A daily Physiotherapy out-patient clinic takes place in the ED:
Monday – Friday 9am - 1pm
Referral to the physiotherapy service is via doctors working within the ED. The aim is to see patients for physiotherapy assessment within 72 hours of initial presentation to the ED.
Patients with musculoskeletal conditions (muscle and joint injuries) are assessed by a Senior Physiotherapist. Commonly seen conditions include knee, ankle, shoulder, neck and back injuries. The physiotherapist provides assessment and advice, and follow-up treatment and rehabilitation if necessary.
The Role of the Medical Social Worker in the Emergency Department
The Medical Social Worker in the Emergency Department provides a service to help you and your family cope with the social and emotional aspects linked to your admission to the Emergency Department. This involves working with people who may experience any of the following:
Crisis or trauma
Bereavement and adjustment to loss
Breach of safety
What Service Does The Medical Social Worker Provide
Following a meeting with you and/or your family and an assessment being completed, the following services may be offered:
- Supportive Counselling
- bereavement and loss counselling
- port trauma counselling
- crisis intervention
- stress management
- direct therapeutic work with children
The aim of supportive counselling is to help you explore choices for your future and enable you to discover your own personal strengths and power, which will encourage you to achieve these choices.
Advocacy and Information
This involves the Medical Social Worker, working on your behalf, within or outside of the hospital to ensure your views are considered.
At times, it may be deemed appropriate for you to be referred to another service who can better meet your needs. These can include:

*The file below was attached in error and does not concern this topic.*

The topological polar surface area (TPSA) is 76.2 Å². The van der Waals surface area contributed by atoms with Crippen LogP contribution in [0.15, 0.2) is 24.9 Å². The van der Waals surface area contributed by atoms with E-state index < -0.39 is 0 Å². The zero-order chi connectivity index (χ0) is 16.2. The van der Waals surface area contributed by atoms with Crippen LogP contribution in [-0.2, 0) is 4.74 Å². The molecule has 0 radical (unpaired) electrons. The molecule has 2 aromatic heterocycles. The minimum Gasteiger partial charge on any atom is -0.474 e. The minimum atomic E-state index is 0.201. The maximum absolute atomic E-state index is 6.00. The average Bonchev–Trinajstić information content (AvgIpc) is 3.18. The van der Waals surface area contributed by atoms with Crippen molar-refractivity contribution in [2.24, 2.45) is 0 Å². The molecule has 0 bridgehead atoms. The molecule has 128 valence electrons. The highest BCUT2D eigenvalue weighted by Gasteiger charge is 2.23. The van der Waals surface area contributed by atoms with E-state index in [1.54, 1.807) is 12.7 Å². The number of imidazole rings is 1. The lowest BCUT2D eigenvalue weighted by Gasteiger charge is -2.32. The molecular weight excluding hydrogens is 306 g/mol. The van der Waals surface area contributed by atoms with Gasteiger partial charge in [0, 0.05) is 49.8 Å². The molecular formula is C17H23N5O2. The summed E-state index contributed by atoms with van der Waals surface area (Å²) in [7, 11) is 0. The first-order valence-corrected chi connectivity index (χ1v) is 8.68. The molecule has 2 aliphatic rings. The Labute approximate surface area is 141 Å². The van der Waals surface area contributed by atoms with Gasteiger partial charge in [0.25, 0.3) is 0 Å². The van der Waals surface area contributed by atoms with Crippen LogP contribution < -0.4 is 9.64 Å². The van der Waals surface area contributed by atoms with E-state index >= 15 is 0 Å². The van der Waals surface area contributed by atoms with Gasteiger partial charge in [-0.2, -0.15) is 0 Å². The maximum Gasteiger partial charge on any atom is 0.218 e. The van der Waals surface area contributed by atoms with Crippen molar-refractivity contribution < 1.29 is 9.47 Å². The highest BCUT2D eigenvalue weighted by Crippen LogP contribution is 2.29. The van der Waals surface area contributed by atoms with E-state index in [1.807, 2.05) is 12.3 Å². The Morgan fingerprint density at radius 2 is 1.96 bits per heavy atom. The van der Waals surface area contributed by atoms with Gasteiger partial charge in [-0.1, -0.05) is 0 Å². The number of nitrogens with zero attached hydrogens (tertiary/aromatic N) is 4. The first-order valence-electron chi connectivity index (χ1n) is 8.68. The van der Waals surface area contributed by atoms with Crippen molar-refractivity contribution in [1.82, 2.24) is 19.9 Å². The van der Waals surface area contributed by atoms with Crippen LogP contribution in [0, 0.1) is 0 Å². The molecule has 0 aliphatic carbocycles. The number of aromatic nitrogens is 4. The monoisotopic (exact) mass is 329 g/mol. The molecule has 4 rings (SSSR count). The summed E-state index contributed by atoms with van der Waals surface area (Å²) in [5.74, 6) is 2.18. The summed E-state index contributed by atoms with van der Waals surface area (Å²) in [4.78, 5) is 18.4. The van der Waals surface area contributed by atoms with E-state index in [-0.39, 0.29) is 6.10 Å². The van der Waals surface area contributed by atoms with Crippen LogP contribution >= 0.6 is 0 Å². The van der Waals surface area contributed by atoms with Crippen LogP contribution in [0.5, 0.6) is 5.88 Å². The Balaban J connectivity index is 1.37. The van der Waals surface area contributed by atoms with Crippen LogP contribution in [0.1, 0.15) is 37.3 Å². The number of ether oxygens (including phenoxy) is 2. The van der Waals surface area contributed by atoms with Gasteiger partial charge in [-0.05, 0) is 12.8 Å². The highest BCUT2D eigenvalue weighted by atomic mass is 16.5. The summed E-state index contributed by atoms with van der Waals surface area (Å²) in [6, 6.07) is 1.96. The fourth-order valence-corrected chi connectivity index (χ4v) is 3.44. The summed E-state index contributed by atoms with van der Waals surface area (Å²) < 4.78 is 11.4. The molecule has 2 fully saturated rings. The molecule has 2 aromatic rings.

Other HSE services
Information on other services will be provided if required.
Medical Social Workers are responsible for protecting both younger and older patients who present to the emergency department. If a person is identified to be at risk, immediate attention will be given to this situation.
How Can I Be Referred To The Medical Social Worker In The Emergency Department?
All patients who present to the Emergency Department can be referred to the Medical Social Worker. A member of nursing or medical staff may recommend that you avail of the Medical Social Work service while you are in the Emergency Department. You may ask any member of hospital staff to contact the Medical Social Worker on your behalf. You may make direct contact with the Emergency Department Social Worker by calling to the Medical Social Work Department or by telephoning the department.
Where Is The Medical Social Work Department
The Medical Social Work Department is located on the main concourse of the hospital (just before the shop).
Opening Hours & Contact Details
Monday –Friday 9:00am - 1pm, 2:00pm - 5pm
Telephone: +353 (0)21 4922488
Fax: +353 (0)21 4922867
The ED department does not have its own Occupational Therapy service on site at present. It uses the hospital Occupational Therapy service when required. A proposal has been submitted to address this deficiency in service which will if accepted provide a dedicated Occupational Therapist in the ED on a part time basis.
The proposal that has been put together by the Occupational Therapy Department will obviously enhance the services provided by the Emergency Department. It provides for a pilot project that will last for six months after which it is hoped to gather sufficient evidence that it is a viable option to provide dedicated Occupational Therapy Services in the Emergency department.
Literature would suggest that patients have a wide variety of problems after discharge which include limited ability to carry out personal activities of daily living, housekeeping, decreased mobility, difficulty following prescriptions and difficulty using appliances (Mamon et al 1992, Tierney at al 1998)
Occupational Therapy has been proven to generate efficiencies in the health service by supporting early discharges and improving throughput, preventing re-admission, and in some cases preventing admission to hospital (Brandis, 1998).